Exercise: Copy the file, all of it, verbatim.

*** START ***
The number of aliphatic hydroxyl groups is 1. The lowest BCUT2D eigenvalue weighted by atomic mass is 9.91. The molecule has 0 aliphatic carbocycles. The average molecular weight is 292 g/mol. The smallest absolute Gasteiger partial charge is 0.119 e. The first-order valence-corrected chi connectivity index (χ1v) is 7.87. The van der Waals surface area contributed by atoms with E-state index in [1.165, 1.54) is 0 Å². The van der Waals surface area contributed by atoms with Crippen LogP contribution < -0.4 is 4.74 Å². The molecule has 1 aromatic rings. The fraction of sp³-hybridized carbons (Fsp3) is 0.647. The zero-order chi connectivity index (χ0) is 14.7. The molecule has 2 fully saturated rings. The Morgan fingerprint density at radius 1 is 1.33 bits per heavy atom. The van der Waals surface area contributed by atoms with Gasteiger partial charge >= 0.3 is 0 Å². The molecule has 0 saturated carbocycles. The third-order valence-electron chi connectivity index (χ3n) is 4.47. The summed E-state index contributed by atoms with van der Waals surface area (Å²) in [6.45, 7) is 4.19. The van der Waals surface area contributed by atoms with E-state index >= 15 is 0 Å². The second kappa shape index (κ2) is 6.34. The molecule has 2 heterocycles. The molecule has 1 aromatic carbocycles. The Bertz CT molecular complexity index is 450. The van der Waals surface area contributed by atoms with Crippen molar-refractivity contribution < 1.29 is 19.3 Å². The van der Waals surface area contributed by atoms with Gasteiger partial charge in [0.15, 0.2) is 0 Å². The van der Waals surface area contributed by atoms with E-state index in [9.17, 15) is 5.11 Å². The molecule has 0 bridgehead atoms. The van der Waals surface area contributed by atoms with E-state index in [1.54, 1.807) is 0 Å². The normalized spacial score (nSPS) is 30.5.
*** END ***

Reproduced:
The number of aliphatic hydroxyl groups is 1. The lowest BCUT2D eigenvalue weighted by atomic mass is 9.91. The molecule has 0 aliphatic carbocycles. The average molecular weight is 292 g/mol. The smallest absolute Gasteiger partial charge is 0.119 e. The first-order valence-corrected chi connectivity index (χ1v) is 7.87. The van der Waals surface area contributed by atoms with E-state index in [1.165, 1.54) is 0 Å². The van der Waals surface area contributed by atoms with Crippen LogP contribution < -0.4 is 4.74 Å². The molecule has 1 aromatic rings. The fraction of sp³-hybridized carbons (Fsp3) is 0.647. The zero-order chi connectivity index (χ0) is 14.7. The molecule has 2 fully saturated rings. The Morgan fingerprint density at radius 1 is 1.33 bits per heavy atom. The van der Waals surface area contributed by atoms with Gasteiger partial charge >= 0.3 is 0 Å². The molecule has 0 saturated carbocycles. The third-order valence-electron chi connectivity index (χ3n) is 4.47. The summed E-state index contributed by atoms with van der Waals surface area (Å²) in [6.45, 7) is 4.19. The van der Waals surface area contributed by atoms with E-state index >= 15 is 0 Å². The second kappa shape index (κ2) is 6.34. The molecule has 2 heterocycles. The molecule has 1 aromatic carbocycles. The Bertz CT molecular complexity index is 450. The van der Waals surface area contributed by atoms with Crippen molar-refractivity contribution < 1.29 is 19.3 Å². The van der Waals surface area contributed by atoms with Gasteiger partial charge in [0.15, 0.2) is 0 Å². The van der Waals surface area contributed by atoms with E-state index in [9.17, 15) is 5.11 Å². The molecule has 0 bridgehead atoms. The van der Waals surface area contributed by atoms with E-state index in [1.54, 1.807) is 0 Å². The normalized spacial score (nSPS) is 30.5.